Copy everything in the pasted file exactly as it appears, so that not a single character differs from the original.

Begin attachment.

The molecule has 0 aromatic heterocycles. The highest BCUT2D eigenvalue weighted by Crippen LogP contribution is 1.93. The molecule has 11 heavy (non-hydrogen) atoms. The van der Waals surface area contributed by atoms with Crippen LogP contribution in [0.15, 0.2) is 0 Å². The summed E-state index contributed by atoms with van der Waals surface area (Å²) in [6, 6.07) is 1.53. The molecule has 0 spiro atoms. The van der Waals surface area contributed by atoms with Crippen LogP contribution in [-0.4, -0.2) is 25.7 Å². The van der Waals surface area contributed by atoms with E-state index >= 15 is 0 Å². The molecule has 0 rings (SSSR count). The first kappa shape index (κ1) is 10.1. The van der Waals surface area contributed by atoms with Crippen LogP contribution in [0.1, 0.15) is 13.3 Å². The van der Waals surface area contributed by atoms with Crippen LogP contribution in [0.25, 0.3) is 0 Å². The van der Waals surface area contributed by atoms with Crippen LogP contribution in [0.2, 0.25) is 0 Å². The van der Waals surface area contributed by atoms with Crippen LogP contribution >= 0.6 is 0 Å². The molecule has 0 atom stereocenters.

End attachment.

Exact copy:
The molecule has 0 aromatic heterocycles. The highest BCUT2D eigenvalue weighted by Crippen LogP contribution is 1.93. The molecule has 11 heavy (non-hydrogen) atoms. The van der Waals surface area contributed by atoms with Crippen LogP contribution in [0.15, 0.2) is 0 Å². The summed E-state index contributed by atoms with van der Waals surface area (Å²) in [6, 6.07) is 1.53. The molecule has 0 spiro atoms. The van der Waals surface area contributed by atoms with Crippen LogP contribution in [-0.4, -0.2) is 25.7 Å². The van der Waals surface area contributed by atoms with E-state index >= 15 is 0 Å². The molecule has 0 rings (SSSR count). The first kappa shape index (κ1) is 10.1. The van der Waals surface area contributed by atoms with Crippen LogP contribution in [0.1, 0.15) is 13.3 Å². The van der Waals surface area contributed by atoms with Crippen LogP contribution in [0.25, 0.3) is 0 Å². The van der Waals surface area contributed by atoms with Crippen LogP contribution in [0.2, 0.25) is 0 Å². The van der Waals surface area contributed by atoms with Crippen LogP contribution >= 0.6 is 0 Å². The molecule has 0 atom stereocenters.